The first mention of the word ‘Kazakhstan’ usually initiates a ‘isn’t there a war going on there?’ or ‘haven’t people been kidnapped there recently?’ response. No, it is 1998 and Kazakhstan is a long way from Kosovo. And the capitol Almaty, where I was heading for a business trip, is actually only 150 miles from China. Those who had ever visited Almaty, when I asked whether I should spend a weekend there, responded ‘no four days should be enough’.
With this valuable information, I set off early on an October Monday morning to the airport and once in the taxi, nightmare struck — I had forgotten my winter coat. I told the taxi driver who asked where I was going: "Kazakhstan. OK, a coat is probably essential". Stunning. We decided to continue to the airport and risk being able to buy one either in Heathrow or Amsterdam. Of course, when I arrived at Heathrow, the only clothes shops were Harrods and Liberty’s and even if I could have allowed myself to ‘be seen’ in a barber jacket, I certainly couldn’t afford their prices. Sod’s law, of course, as the flight is delayed and actually there would have been time to return home and still make the flight.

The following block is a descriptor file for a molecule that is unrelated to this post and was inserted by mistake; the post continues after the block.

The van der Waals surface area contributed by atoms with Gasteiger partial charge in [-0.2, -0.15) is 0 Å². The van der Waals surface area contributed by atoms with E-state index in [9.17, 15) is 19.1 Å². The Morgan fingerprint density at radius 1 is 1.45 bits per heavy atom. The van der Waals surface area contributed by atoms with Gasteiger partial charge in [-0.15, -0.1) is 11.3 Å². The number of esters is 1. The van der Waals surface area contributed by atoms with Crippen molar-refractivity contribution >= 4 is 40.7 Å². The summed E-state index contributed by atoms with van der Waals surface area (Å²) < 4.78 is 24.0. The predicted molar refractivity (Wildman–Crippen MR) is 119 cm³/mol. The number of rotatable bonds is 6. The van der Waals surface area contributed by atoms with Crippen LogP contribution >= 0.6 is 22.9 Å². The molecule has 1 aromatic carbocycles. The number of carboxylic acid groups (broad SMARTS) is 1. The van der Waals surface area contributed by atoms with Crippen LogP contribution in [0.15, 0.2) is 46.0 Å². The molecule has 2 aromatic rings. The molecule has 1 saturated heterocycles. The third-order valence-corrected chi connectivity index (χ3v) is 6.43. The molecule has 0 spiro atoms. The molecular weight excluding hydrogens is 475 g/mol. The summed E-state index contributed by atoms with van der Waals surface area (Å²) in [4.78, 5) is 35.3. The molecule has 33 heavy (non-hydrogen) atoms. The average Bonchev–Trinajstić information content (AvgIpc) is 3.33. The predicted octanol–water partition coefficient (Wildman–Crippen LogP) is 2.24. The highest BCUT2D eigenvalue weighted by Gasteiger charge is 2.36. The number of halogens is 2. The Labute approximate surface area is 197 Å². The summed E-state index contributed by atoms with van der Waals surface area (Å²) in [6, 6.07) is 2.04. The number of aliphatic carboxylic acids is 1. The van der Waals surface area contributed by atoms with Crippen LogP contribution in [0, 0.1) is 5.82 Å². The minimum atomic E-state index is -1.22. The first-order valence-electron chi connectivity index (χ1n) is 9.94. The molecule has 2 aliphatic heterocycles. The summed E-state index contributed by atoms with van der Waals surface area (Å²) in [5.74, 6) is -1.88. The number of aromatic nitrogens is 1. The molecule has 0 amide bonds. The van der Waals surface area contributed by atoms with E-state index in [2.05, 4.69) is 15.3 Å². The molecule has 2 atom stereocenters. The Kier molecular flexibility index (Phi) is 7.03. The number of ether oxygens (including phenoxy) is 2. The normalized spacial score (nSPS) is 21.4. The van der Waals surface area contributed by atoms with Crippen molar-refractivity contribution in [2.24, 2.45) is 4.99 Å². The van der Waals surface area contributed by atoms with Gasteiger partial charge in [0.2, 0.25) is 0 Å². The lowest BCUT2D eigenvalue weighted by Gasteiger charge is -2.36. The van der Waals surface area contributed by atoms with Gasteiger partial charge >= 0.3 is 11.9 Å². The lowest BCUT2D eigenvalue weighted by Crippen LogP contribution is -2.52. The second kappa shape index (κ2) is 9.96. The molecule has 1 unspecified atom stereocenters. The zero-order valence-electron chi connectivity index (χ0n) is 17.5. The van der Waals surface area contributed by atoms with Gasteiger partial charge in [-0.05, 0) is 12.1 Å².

On my arrival in Amsterdam, the next task was to find my way through ‘midst renovation’ Schiphol airport to find Iwan, my Utrecht colleague, who I had spoken to practically every day for a year and whom I had never met. We went for a quick coffee and I explained my coat dilemma to him – he agreed that a coat was necessary (it had been snowing when he left there a week earlier) so we embarked on a hunt. Plenty of befitting fluffy numbers but nothing that really took my fancy and just as we were setting off to departures, I spotted a shop in the far corner of the airport with appropriate designer names splattered all over it. The shop was bursting with nice, expensive coats and having ascertained that I could return it within 14 days, I chose one. It wasn’t until I was on the way out, that it suddenly dawned on me that I was going to be in the airport at some ungodly hour on Saturday morning and that the shop probably wouldn’t be open.